Ethics roundtable debate: should a sedated dying patient be wakened to say goodbye to family?
© BioMed Central Ltd 2003
Published: 9 June 2003
Intensivists have the potential to maintain vital signs almost indefinitely, but not necessarily the potential to make moribund patients whole. Current ethical and legal mandates push patient autonomy to the forefront of care plans. When patients are incapable of expressing their preferences, surrogates are given proxy. It is unclear how these preferences extend to the very brink of inevitable death. Some say that patients should have the opportunity and authority to direct their death spiral. Others say it would be impossible for them to do so because an inevitable death spiral cannot be effectively palliated. Humane principles dictate they be spared the unrelenting discomfort surrounding death. The present case examines such a patient and the issues surrounding a unique end-of-life decision.
Keywordsethics intensive care palliative care terminal care withholding treatment
The ability of modern medicine to maintain the human body by artificial means has progressed dramatically. Even in the face of complete failure of respiratory, cardiac, and renal systems, artificial organ replacements can maintain life to a point beyond that where any feasible recovery is possible. With artificial ventilation, ventricular assist devices, and extracorporeal membrane oxygenation, it can be extremely difficult to die in a medical center with access to these advanced modalities of life support. Problems can arise when the patient reaches a point where technology is maintaining 'life' but there is no way for life to continue without the technology. Withdrawal of this support can raise more difficult questions than during institution of support. The case we are presenting concerns the dilemma of whether a patient would want to awaken before life support is withdrawn and he/she is allowed to die. And in this circumstance, who should make that decision?
A 57-year-old patient suffered intraoperative complications and failed to wean from cardiopulmonary bypass during a coronary artery bypass graft operation. Inotropic drugs and intra-aortic balloon counterpulsation failed to restore an adequate circulation. The patient was transferred to the intensive care unit (ICU) on multiple life support systems, including mechanical ventilation, and left and right ventricular assist devices.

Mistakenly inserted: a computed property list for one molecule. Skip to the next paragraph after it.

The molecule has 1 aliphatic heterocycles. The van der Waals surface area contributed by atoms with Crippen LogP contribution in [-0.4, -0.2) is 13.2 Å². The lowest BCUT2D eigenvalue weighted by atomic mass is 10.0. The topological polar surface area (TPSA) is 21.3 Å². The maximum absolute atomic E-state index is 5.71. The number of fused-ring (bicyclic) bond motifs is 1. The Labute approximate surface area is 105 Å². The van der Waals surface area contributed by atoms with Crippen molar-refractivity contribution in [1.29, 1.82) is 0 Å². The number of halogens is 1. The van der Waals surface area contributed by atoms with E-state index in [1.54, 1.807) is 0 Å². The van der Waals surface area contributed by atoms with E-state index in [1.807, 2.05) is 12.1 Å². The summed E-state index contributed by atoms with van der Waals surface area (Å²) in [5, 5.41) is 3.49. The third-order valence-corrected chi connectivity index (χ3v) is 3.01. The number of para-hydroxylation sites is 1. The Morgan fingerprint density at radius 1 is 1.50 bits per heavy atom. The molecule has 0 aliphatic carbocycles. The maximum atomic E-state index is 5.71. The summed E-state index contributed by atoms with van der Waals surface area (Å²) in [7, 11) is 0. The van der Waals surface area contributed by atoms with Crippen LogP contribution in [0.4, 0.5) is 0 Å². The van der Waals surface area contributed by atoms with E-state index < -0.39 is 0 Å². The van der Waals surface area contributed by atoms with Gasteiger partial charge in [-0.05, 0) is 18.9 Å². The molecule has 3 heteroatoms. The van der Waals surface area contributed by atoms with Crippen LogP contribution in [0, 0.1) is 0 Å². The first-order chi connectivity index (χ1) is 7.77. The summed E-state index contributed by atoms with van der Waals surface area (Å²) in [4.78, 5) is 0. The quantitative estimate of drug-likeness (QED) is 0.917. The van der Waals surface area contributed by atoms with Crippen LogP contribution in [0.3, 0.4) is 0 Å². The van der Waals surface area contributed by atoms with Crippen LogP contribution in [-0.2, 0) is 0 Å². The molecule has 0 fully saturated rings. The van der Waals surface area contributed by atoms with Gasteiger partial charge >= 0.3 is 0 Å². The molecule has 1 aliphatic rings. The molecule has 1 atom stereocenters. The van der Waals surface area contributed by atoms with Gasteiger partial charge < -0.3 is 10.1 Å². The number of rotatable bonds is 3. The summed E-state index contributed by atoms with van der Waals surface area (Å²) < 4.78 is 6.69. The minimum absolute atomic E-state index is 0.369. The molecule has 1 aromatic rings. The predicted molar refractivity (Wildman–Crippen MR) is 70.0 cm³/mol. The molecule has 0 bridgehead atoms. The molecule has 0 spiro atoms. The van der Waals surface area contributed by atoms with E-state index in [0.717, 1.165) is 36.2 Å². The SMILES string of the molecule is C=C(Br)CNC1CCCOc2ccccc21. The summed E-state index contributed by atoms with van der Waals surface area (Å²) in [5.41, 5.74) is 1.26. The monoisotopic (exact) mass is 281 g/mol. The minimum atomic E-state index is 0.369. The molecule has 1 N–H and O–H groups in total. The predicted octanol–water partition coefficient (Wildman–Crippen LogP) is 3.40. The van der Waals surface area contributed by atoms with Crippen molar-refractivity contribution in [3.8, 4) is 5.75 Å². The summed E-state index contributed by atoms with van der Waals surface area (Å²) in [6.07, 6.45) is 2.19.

Cardiac transplantation is not possible for this patient for logistical reasons. The biventricular assist devices cannot be continued indefinitely. Placement of a permanent implantable left ventricular assist device is not feasible. The alternative is likely to be withdrawal of support, which will result in rapid death.
In the ICU the patient is heavily sedated with propofol, but otherwise presumably neurologically intact. Would you want to wake the patient up first so he could be informed what is happening? Would you give him a chance to say goodbyes to family? Should the intensivist ask the family to decide?
The feelings of the medical team are diverse, opinions vary as to whether an individual would want to wake up before death. Would it be cruel to wake him up, just to tell him that he is going to die? He may have gone into the operation knowing that this was a high-risk procedure but had the reassurance of thinking 'If I wake up, I'll be OK, if I'm going to die, I'll never know about it'. In those circumstances the patient would not be expecting to waken to the certainty of imminent death. An alternative feeling in the medical team was that, given the opportunity, many people would want to know what was happening and possibly complete the process of saying goodbye to loved ones.
A trouble shared is a trouble halved
The case scenario presented involves three sets of people each with needs and desires: the patient, the relatives, and the carers.
Considering the patient first, he has no choice to make about continuing care as there are no viable options; however, he does have a right to know what is happening and to make a choice about communicating with his family. We are not told what his presurgery views were – would he wish to be able to communicate in this situation or not? Is it possible for this patient to have his pain, distress, and anxiety relieved at the same time as withdrawing sedation to allow a meaningful return of consciousness? The worst endpoint would be a confused, agitated patient in pain failing to effectively communicate.